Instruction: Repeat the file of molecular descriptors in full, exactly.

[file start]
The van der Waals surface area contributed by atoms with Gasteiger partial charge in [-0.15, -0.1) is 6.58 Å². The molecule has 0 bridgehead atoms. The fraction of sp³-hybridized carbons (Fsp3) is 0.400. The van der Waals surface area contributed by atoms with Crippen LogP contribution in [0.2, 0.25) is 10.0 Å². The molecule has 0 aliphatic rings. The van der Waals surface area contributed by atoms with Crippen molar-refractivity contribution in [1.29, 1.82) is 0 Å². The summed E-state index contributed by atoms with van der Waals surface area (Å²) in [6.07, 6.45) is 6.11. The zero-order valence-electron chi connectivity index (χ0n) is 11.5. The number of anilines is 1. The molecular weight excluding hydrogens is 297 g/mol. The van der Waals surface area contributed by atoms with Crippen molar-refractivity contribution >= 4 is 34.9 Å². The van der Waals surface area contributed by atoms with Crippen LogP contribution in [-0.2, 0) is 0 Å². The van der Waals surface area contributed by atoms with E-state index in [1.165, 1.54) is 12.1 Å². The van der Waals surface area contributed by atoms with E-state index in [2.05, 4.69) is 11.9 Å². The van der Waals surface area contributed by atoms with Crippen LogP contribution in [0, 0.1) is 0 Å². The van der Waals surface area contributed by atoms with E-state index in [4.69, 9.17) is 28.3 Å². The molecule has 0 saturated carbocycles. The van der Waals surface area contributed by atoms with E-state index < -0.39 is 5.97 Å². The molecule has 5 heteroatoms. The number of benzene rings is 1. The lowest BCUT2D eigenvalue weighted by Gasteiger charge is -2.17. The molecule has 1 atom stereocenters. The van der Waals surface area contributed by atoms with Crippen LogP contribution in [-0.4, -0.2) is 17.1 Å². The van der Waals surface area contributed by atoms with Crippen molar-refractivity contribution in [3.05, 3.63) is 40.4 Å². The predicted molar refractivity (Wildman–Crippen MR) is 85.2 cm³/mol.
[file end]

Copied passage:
The van der Waals surface area contributed by atoms with Gasteiger partial charge in [-0.15, -0.1) is 6.58 Å². The molecule has 0 bridgehead atoms. The fraction of sp³-hybridized carbons (Fsp3) is 0.400. The van der Waals surface area contributed by atoms with Crippen LogP contribution in [0.2, 0.25) is 10.0 Å². The molecule has 0 aliphatic rings. The van der Waals surface area contributed by atoms with Crippen molar-refractivity contribution in [1.29, 1.82) is 0 Å². The summed E-state index contributed by atoms with van der Waals surface area (Å²) in [6.07, 6.45) is 6.11. The zero-order valence-electron chi connectivity index (χ0n) is 11.5. The number of anilines is 1. The molecular weight excluding hydrogens is 297 g/mol. The van der Waals surface area contributed by atoms with Crippen molar-refractivity contribution >= 4 is 34.9 Å². The van der Waals surface area contributed by atoms with Crippen LogP contribution in [-0.2, 0) is 0 Å². The van der Waals surface area contributed by atoms with E-state index in [1.165, 1.54) is 12.1 Å². The van der Waals surface area contributed by atoms with E-state index in [2.05, 4.69) is 11.9 Å². The van der Waals surface area contributed by atoms with Crippen LogP contribution in [0, 0.1) is 0 Å². The van der Waals surface area contributed by atoms with E-state index in [4.69, 9.17) is 28.3 Å². The molecule has 0 saturated carbocycles. The van der Waals surface area contributed by atoms with E-state index < -0.39 is 5.97 Å². The molecule has 5 heteroatoms. The number of benzene rings is 1. The lowest BCUT2D eigenvalue weighted by Gasteiger charge is -2.17. The molecule has 1 atom stereocenters. The van der Waals surface area contributed by atoms with Crippen LogP contribution in [-0.4, -0.2) is 17.1 Å². The van der Waals surface area contributed by atoms with Crippen molar-refractivity contribution in [3.05, 3.63) is 40.4 Å². The predicted molar refractivity (Wildman–Crippen MR) is 85.2 cm³/mol.